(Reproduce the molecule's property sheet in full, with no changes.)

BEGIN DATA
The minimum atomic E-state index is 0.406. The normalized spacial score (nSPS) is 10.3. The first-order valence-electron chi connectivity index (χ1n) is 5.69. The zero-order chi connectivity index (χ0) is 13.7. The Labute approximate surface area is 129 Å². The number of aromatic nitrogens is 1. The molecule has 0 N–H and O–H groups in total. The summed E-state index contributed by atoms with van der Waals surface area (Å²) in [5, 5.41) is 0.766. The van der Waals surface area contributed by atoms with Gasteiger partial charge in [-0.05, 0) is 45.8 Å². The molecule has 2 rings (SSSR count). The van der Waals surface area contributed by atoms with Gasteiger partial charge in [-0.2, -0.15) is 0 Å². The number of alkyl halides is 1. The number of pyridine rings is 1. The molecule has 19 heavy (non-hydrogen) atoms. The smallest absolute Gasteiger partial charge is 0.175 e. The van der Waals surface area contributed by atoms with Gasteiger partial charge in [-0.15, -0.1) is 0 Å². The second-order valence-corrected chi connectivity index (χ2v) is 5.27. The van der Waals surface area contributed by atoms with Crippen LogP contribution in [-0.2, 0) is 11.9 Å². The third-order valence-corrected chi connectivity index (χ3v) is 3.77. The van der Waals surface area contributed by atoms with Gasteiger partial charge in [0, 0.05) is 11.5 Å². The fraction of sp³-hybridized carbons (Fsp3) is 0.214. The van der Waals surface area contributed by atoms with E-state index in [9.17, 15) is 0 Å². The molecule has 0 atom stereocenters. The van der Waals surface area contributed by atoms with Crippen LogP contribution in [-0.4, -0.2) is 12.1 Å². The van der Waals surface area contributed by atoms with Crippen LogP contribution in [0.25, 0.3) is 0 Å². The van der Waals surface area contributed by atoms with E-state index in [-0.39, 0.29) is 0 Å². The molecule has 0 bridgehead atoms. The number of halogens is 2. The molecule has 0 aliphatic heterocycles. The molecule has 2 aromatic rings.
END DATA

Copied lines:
The minimum atomic E-state index is 0.406. The normalized spacial score (nSPS) is 10.3. The first-order valence-electron chi connectivity index (χ1n) is 5.69. The zero-order chi connectivity index (χ0) is 13.7. The Labute approximate surface area is 129 Å². The number of aromatic nitrogens is 1. The molecule has 0 N–H and O–H groups in total. The summed E-state index contributed by atoms with van der Waals surface area (Å²) in [5, 5.41) is 0.766. The van der Waals surface area contributed by atoms with Gasteiger partial charge in [-0.05, 0) is 45.8 Å². The molecule has 2 rings (SSSR count). The van der Waals surface area contributed by atoms with Gasteiger partial charge in [-0.2, -0.15) is 0 Å². The number of alkyl halides is 1. The number of pyridine rings is 1. The molecule has 19 heavy (non-hydrogen) atoms. The smallest absolute Gasteiger partial charge is 0.175 e. The van der Waals surface area contributed by atoms with Gasteiger partial charge in [-0.15, -0.1) is 0 Å². The second-order valence-corrected chi connectivity index (χ2v) is 5.27. The van der Waals surface area contributed by atoms with Crippen LogP contribution in [-0.2, 0) is 11.9 Å². The third-order valence-corrected chi connectivity index (χ3v) is 3.77. The van der Waals surface area contributed by atoms with Gasteiger partial charge in [0, 0.05) is 11.5 Å². The fraction of sp³-hybridized carbons (Fsp3) is 0.214. The van der Waals surface area contributed by atoms with E-state index in [9.17, 15) is 0 Å². The molecule has 0 atom stereocenters. The van der Waals surface area contributed by atoms with Crippen LogP contribution in [-0.4, -0.2) is 12.1 Å². The van der Waals surface area contributed by atoms with Crippen LogP contribution in [0.25, 0.3) is 0 Å². The van der Waals surface area contributed by atoms with E-state index in [-0.39, 0.29) is 0 Å². The molecule has 0 bridgehead atoms. The number of halogens is 2. The molecule has 0 aliphatic heterocycles. The molecule has 2 aromatic rings.